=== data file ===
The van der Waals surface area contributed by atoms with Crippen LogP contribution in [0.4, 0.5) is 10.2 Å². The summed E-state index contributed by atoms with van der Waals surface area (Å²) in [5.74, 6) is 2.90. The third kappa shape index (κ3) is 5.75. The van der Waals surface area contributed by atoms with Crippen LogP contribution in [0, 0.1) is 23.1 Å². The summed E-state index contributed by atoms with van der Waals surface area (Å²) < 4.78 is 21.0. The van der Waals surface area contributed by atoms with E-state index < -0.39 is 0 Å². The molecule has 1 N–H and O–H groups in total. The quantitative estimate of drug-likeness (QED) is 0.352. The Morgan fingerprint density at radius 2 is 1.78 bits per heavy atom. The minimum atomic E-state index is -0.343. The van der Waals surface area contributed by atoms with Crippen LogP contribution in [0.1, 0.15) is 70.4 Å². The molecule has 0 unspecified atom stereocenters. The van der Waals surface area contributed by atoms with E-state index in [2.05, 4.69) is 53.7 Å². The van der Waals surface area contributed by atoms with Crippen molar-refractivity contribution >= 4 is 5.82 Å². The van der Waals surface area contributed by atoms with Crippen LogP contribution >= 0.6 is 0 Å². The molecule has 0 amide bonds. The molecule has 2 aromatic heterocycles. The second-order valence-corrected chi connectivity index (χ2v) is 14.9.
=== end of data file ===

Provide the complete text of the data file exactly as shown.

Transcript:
The van der Waals surface area contributed by atoms with Crippen LogP contribution in [0.4, 0.5) is 10.2 Å². The summed E-state index contributed by atoms with van der Waals surface area (Å²) in [5.74, 6) is 2.90. The third kappa shape index (κ3) is 5.75. The van der Waals surface area contributed by atoms with Crippen LogP contribution in [0, 0.1) is 23.1 Å². The summed E-state index contributed by atoms with van der Waals surface area (Å²) < 4.78 is 21.0. The van der Waals surface area contributed by atoms with E-state index < -0.39 is 0 Å². The molecule has 1 N–H and O–H groups in total. The quantitative estimate of drug-likeness (QED) is 0.352. The Morgan fingerprint density at radius 2 is 1.78 bits per heavy atom. The minimum atomic E-state index is -0.343. The van der Waals surface area contributed by atoms with Crippen LogP contribution in [0.1, 0.15) is 70.4 Å². The molecule has 0 unspecified atom stereocenters. The van der Waals surface area contributed by atoms with E-state index in [2.05, 4.69) is 53.7 Å². The van der Waals surface area contributed by atoms with Crippen molar-refractivity contribution >= 4 is 5.82 Å². The van der Waals surface area contributed by atoms with Crippen LogP contribution >= 0.6 is 0 Å². The molecule has 0 amide bonds. The molecule has 2 aromatic heterocycles. The second-order valence-corrected chi connectivity index (χ2v) is 14.9.